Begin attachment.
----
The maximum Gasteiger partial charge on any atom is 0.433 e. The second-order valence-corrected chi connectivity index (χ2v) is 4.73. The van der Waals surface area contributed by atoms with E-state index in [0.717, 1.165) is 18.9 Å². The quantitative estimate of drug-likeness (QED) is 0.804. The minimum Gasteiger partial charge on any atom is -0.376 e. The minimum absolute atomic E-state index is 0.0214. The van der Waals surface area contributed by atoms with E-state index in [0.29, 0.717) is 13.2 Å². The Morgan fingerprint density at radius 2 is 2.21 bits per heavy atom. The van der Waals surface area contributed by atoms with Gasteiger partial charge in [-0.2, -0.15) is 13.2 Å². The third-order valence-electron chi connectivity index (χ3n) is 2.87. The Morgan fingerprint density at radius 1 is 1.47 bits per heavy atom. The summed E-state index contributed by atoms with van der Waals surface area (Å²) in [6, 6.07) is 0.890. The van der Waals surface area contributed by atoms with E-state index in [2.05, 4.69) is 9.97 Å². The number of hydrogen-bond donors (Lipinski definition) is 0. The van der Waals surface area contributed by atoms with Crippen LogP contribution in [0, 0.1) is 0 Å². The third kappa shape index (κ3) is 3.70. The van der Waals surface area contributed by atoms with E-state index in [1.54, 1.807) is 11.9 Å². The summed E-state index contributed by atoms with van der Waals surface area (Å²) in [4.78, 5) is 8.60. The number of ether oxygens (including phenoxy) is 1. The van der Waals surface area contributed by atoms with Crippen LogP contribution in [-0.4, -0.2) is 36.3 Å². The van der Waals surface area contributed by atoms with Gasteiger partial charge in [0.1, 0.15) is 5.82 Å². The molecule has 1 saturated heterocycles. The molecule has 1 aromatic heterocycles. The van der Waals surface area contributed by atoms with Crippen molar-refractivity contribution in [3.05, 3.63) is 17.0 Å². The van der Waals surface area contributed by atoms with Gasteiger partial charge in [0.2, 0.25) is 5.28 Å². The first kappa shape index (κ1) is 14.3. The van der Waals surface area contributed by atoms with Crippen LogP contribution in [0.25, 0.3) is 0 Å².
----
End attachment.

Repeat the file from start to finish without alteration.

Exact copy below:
The maximum Gasteiger partial charge on any atom is 0.433 e. The second-order valence-corrected chi connectivity index (χ2v) is 4.73. The van der Waals surface area contributed by atoms with E-state index in [0.717, 1.165) is 18.9 Å². The quantitative estimate of drug-likeness (QED) is 0.804. The minimum Gasteiger partial charge on any atom is -0.376 e. The minimum absolute atomic E-state index is 0.0214. The van der Waals surface area contributed by atoms with E-state index in [0.29, 0.717) is 13.2 Å². The Morgan fingerprint density at radius 2 is 2.21 bits per heavy atom. The van der Waals surface area contributed by atoms with Gasteiger partial charge in [-0.2, -0.15) is 13.2 Å². The third-order valence-electron chi connectivity index (χ3n) is 2.87. The Morgan fingerprint density at radius 1 is 1.47 bits per heavy atom. The summed E-state index contributed by atoms with van der Waals surface area (Å²) in [6, 6.07) is 0.890. The van der Waals surface area contributed by atoms with E-state index in [2.05, 4.69) is 9.97 Å². The number of hydrogen-bond donors (Lipinski definition) is 0. The van der Waals surface area contributed by atoms with Crippen LogP contribution in [0, 0.1) is 0 Å². The third kappa shape index (κ3) is 3.70. The van der Waals surface area contributed by atoms with E-state index in [1.54, 1.807) is 11.9 Å². The summed E-state index contributed by atoms with van der Waals surface area (Å²) in [4.78, 5) is 8.60. The number of ether oxygens (including phenoxy) is 1. The van der Waals surface area contributed by atoms with Crippen LogP contribution in [-0.4, -0.2) is 36.3 Å². The van der Waals surface area contributed by atoms with Gasteiger partial charge in [0.1, 0.15) is 5.82 Å². The molecule has 1 saturated heterocycles. The molecule has 1 aromatic heterocycles. The van der Waals surface area contributed by atoms with Crippen molar-refractivity contribution in [3.05, 3.63) is 17.0 Å². The van der Waals surface area contributed by atoms with Gasteiger partial charge in [0.2, 0.25) is 5.28 Å². The first kappa shape index (κ1) is 14.3. The van der Waals surface area contributed by atoms with Crippen LogP contribution in [0.25, 0.3) is 0 Å².